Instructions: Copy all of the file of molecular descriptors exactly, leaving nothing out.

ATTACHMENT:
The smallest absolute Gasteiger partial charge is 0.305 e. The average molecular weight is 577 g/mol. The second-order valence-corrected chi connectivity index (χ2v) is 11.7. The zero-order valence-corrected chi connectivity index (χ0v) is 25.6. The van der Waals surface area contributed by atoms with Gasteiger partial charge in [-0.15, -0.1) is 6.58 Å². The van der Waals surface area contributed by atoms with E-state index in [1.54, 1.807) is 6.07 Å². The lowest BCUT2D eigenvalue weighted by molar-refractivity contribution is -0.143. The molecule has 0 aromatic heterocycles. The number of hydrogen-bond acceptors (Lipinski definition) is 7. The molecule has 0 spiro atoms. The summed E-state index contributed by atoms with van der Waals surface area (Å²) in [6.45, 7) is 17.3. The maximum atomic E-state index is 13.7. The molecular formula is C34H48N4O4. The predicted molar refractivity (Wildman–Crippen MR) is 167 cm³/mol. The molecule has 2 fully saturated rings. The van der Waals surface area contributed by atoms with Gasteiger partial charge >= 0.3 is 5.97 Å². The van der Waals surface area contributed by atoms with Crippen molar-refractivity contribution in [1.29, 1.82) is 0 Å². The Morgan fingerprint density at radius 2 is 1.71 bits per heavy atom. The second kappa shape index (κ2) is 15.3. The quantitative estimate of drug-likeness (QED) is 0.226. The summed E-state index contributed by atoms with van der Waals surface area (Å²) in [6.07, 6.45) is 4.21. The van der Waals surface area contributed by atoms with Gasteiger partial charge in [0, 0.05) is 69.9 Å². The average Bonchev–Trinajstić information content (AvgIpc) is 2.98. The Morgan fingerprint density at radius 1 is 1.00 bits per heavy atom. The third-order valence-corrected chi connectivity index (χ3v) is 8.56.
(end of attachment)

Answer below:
The smallest absolute Gasteiger partial charge is 0.305 e. The average molecular weight is 577 g/mol. The second-order valence-corrected chi connectivity index (χ2v) is 11.7. The zero-order valence-corrected chi connectivity index (χ0v) is 25.6. The van der Waals surface area contributed by atoms with Gasteiger partial charge in [-0.15, -0.1) is 6.58 Å². The van der Waals surface area contributed by atoms with E-state index in [1.54, 1.807) is 6.07 Å². The lowest BCUT2D eigenvalue weighted by molar-refractivity contribution is -0.143. The molecule has 0 aromatic heterocycles. The number of hydrogen-bond acceptors (Lipinski definition) is 7. The molecule has 0 spiro atoms. The summed E-state index contributed by atoms with van der Waals surface area (Å²) in [6.45, 7) is 17.3. The maximum atomic E-state index is 13.7. The molecular formula is C34H48N4O4. The predicted molar refractivity (Wildman–Crippen MR) is 167 cm³/mol. The molecule has 2 fully saturated rings. The van der Waals surface area contributed by atoms with Gasteiger partial charge >= 0.3 is 5.97 Å². The van der Waals surface area contributed by atoms with Crippen molar-refractivity contribution in [1.29, 1.82) is 0 Å². The Morgan fingerprint density at radius 2 is 1.71 bits per heavy atom. The second kappa shape index (κ2) is 15.3. The quantitative estimate of drug-likeness (QED) is 0.226. The summed E-state index contributed by atoms with van der Waals surface area (Å²) in [6.07, 6.45) is 4.21. The van der Waals surface area contributed by atoms with Gasteiger partial charge in [0, 0.05) is 69.9 Å². The average Bonchev–Trinajstić information content (AvgIpc) is 2.98. The Morgan fingerprint density at radius 1 is 1.00 bits per heavy atom. The third-order valence-corrected chi connectivity index (χ3v) is 8.56.